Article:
[Haskell-cafe] Re: Data constructors versus types
bf3 at telenet.be
Wed Jan 16 16:56:03 EST 2008
Thank you for explaining.
I was wondering if the same syntax could be used somehow (not in
Haskell, in some theoretical language), I mean use an annotation to tell
the compiler that a "type-tag" should be determined at compile time and
not at runtime, otherwise -> error
// Runtime tag, aka data constructor
foo (Int n) = ...
// Compile tag, aka type
foo (>Int< n) = ...
Might not make any sense...
You're talking about O(big)... But wasn't the C language in some way
succesful because on the hardware at that time other much nicer
languages (e.g. LISP) were just way too slow? Or was this just O(n)
IMHO: Shouldn't concepts that are conceptually the same (in this case,
"giving meaning/adding constraints to bits of data" ) at runtime and
compile time look very similar in the language? Most languages require
completely different syntax and code when you want something to be lazy
versus strict. Haskell doesn't, you can just add an annotation if you
want it to be strict, no much rewriting is required. However, if I want
to change a runtime data constructor definition (and code) into a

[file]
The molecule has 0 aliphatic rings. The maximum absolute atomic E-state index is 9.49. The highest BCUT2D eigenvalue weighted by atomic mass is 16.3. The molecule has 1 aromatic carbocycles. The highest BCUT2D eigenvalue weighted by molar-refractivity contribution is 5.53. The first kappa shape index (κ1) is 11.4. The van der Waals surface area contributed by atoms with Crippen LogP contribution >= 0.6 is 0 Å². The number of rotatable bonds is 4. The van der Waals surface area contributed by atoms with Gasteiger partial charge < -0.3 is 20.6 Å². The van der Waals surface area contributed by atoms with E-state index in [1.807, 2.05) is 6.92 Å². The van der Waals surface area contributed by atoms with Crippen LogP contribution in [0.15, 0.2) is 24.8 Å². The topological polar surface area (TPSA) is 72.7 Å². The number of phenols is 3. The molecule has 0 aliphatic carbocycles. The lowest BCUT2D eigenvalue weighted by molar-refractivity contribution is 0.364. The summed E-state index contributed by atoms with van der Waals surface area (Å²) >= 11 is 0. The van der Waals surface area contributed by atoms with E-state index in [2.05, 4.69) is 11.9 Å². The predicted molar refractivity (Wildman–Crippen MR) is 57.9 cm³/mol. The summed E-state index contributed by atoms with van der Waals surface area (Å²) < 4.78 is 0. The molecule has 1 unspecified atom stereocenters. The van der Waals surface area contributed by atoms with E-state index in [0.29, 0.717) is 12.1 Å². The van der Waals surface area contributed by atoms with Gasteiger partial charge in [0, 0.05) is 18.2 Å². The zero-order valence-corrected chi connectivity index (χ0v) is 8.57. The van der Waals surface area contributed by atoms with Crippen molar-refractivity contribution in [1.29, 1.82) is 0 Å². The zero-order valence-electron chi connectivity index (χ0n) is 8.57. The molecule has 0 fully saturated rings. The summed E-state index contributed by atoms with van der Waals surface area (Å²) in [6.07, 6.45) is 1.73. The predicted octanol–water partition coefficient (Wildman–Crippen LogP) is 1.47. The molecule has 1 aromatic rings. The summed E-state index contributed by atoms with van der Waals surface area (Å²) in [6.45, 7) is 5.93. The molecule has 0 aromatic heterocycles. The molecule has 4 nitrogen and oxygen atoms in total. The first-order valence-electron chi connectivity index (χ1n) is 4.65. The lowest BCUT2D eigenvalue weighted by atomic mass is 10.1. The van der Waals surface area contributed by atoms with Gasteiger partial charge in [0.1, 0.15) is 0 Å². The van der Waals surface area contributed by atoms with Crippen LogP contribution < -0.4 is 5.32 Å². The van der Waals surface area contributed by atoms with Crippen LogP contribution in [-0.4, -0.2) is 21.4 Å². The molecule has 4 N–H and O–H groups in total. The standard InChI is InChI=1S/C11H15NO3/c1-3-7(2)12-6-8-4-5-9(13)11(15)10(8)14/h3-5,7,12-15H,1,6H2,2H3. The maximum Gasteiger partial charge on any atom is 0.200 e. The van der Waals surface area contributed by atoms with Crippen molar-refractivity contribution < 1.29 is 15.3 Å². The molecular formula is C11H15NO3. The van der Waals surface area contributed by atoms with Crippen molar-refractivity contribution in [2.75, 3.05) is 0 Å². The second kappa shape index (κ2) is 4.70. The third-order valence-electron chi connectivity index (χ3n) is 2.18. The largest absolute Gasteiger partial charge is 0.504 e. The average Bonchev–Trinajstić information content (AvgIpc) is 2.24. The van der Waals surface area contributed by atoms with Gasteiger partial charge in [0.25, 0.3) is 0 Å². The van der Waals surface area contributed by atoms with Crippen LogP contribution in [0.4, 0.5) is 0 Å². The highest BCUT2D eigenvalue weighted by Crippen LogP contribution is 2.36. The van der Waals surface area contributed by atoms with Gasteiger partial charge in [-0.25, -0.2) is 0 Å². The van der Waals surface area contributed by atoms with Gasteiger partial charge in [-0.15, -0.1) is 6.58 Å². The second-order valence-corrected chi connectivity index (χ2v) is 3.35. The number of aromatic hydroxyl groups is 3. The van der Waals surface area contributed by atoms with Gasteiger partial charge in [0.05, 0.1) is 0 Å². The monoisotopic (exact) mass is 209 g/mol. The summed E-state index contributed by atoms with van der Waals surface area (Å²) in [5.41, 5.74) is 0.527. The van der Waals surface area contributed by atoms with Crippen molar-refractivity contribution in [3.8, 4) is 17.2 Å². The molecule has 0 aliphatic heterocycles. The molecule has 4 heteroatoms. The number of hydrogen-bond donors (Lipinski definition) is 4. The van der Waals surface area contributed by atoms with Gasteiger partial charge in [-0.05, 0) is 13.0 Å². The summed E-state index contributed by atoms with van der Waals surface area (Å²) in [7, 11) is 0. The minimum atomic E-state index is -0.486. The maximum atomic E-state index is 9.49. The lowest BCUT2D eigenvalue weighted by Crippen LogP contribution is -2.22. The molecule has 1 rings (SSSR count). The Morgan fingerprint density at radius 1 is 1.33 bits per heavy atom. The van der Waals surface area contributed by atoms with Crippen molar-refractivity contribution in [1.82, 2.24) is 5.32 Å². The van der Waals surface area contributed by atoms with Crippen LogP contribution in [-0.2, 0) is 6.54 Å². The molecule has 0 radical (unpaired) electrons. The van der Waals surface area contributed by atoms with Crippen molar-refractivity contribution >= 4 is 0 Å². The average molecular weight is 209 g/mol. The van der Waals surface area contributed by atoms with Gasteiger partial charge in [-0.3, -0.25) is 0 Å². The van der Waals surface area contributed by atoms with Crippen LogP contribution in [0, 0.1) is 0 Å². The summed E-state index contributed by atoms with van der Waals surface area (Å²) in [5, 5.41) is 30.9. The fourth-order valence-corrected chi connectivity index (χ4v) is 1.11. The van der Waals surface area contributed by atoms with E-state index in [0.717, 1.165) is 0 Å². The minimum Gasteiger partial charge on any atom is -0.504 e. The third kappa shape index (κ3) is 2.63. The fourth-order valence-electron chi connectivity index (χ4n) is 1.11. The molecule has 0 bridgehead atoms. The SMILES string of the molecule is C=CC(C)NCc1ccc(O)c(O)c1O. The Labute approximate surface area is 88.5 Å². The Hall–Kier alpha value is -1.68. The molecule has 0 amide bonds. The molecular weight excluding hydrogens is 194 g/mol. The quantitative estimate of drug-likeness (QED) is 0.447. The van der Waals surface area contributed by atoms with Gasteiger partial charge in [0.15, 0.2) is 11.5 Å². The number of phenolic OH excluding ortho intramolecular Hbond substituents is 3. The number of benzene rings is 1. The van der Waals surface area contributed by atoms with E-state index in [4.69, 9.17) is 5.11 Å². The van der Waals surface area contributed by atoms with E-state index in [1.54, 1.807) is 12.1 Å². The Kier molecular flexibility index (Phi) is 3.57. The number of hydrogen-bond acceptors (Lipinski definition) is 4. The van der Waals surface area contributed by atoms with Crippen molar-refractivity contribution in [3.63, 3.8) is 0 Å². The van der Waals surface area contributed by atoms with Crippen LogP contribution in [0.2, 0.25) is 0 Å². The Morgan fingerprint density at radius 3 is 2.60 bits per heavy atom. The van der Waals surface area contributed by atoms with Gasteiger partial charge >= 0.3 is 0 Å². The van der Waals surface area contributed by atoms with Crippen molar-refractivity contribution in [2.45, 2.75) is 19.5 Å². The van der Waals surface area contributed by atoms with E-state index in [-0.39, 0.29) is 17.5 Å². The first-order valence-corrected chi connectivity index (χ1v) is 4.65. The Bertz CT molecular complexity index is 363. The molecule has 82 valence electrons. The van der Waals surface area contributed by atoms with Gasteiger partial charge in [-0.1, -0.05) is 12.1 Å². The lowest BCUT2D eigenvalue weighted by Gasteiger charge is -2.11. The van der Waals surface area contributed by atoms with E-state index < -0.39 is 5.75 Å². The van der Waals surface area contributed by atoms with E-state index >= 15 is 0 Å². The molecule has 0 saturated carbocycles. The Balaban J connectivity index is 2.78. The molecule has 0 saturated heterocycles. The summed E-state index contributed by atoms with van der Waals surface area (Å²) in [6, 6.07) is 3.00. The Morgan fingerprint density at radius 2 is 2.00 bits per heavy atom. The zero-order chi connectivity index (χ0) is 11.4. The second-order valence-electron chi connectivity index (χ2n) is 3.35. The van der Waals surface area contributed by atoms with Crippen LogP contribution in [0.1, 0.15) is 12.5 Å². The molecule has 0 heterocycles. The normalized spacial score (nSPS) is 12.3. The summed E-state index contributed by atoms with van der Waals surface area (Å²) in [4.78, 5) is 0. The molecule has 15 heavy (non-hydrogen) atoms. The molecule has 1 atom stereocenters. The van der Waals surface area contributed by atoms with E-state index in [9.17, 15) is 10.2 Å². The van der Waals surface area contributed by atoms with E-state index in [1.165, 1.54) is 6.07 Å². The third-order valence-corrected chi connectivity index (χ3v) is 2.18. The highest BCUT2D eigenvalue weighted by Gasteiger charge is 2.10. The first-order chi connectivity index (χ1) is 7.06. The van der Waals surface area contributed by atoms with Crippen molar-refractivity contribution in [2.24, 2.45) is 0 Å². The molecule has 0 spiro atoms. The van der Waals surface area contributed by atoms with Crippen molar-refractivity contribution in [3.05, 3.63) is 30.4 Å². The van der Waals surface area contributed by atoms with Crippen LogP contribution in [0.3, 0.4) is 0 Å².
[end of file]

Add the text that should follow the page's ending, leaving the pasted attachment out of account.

compiletime type, then I can rewrite all of my code basically. That is
not the case in SCHEME as far as I understand it.
On Wed, 2008-01-16 at 22:20 +0100, Achim Schneider wrote:
> Peter Verswyvelen <bf3 at telenet.be> wrote:
> > I know nothing about theoretical computer science, but I was wondering
> > if it possible to forget about types, and just keep the concept of
> > data constructors, and have an analyzer determine correctness of the
> > code and "staticness" of the data?
> > Basically this is what SCHEME does no? Doesn't SCHEME have static
> > whole program analyzers to remove the overhead of the "symbol tags"
> > and check correctness of a program (Stalin, Petit-Scheme, ...)?
> > What are to pros/contras?
> Basically, it's a matter of taste, and how much of the checking can be
> done at compile-time... which gets quite involved and O(big), if all
> you have is (tagged) lists with type information.
> And, yes, Stalin manages to specialize a -> a functions to Int -> Int
> to make numerical code as fast or faster than C, but so does GHC.
> Plus a GHC build may allow you to get a coffee, Stalin allows you to go
> shopping, watch a movie and then go on vacation.
> That is because, in general, you can't forget about the type of your
> data, you need it in some way or the other to do anything with it.
More information about the Haskell-Cafe